Financial feasibility

The company will charge a service of $3 for any individual served during an event. The delivery charge will be $5 per mile. An event of 50 people at avenue 50 miles away will cost $[(3×50) + (5×50)] = (150+250) = $400. An event of 100 people at avenue 5 miles away will cost $[(3×100) + (5×5)] = 300+25 = $325. The charges will vary depending with the distance of the venue from the company premise and total number of people in attendance. The business depends on a strong human resource factor where people constitute a very vital resource (Shimp & Andrews, 2013). The business will require about $343,750,000 to launch the business idea in Australia.

The profit margin is about 30%. The net profit margin is about 25%. The sources of finance for the company include pulling resources as friends or family members, and getting loans from banks. The team will further pitch the business idea to potential investors and look for more funding (Bhattacharyya & Nain, 2011). Adequate financial resources are needed to launch the business and sustain it until breakeven. The business expects to breakeven within nine months. More opportunity for expansion for the business in the future will come in terms of joint ventures, partnerships and acquisition.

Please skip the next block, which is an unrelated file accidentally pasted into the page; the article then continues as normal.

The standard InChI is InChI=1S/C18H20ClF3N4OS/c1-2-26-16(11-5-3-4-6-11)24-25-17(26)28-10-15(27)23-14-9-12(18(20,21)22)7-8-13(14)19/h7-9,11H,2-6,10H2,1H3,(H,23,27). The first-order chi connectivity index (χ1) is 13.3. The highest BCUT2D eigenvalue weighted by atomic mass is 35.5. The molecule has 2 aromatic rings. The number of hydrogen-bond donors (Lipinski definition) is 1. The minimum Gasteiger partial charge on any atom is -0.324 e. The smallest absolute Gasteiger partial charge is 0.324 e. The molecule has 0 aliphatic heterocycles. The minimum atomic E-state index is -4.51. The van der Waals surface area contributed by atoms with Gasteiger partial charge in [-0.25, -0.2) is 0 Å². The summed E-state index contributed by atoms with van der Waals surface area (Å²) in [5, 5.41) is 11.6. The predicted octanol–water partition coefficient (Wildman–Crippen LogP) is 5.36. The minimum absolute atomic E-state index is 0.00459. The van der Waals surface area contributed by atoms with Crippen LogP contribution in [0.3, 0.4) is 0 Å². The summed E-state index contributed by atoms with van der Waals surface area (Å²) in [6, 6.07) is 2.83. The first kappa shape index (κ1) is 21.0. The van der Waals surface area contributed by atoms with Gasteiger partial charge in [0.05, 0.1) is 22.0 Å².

The food industry is rapidly expanding in Australia and entry of more players in the market heralds to the good tidings in the industry. Food delivery business is flourishing as more people look for convenient ways of meeting their needs without leaving the comfort of their houses or working places. Foodex Company targets to make an entry into the food delivery business with special focus on the events or gathering of people. The business will deliver food ordered by the customer to events, service it and clean up the place. This business brings on additional convenience and cuts down on the costs of engaging an event organizer to deal with the food. Foodex will partner with event organizers to contract the food delivery part and serving. The organizers of the events will have time to contemplate on other issues instead of worrying about cleaning up after an event. Delivering food to events presents a good opportunity for Foodex to break into the food industry market. Market feasibility shows that the food industry is growing and the need for convenience has support food delivery services operated by various companies within Australia. The company will emphasize on the service part of the business and partner with event organizers to fulfill this segment of the market.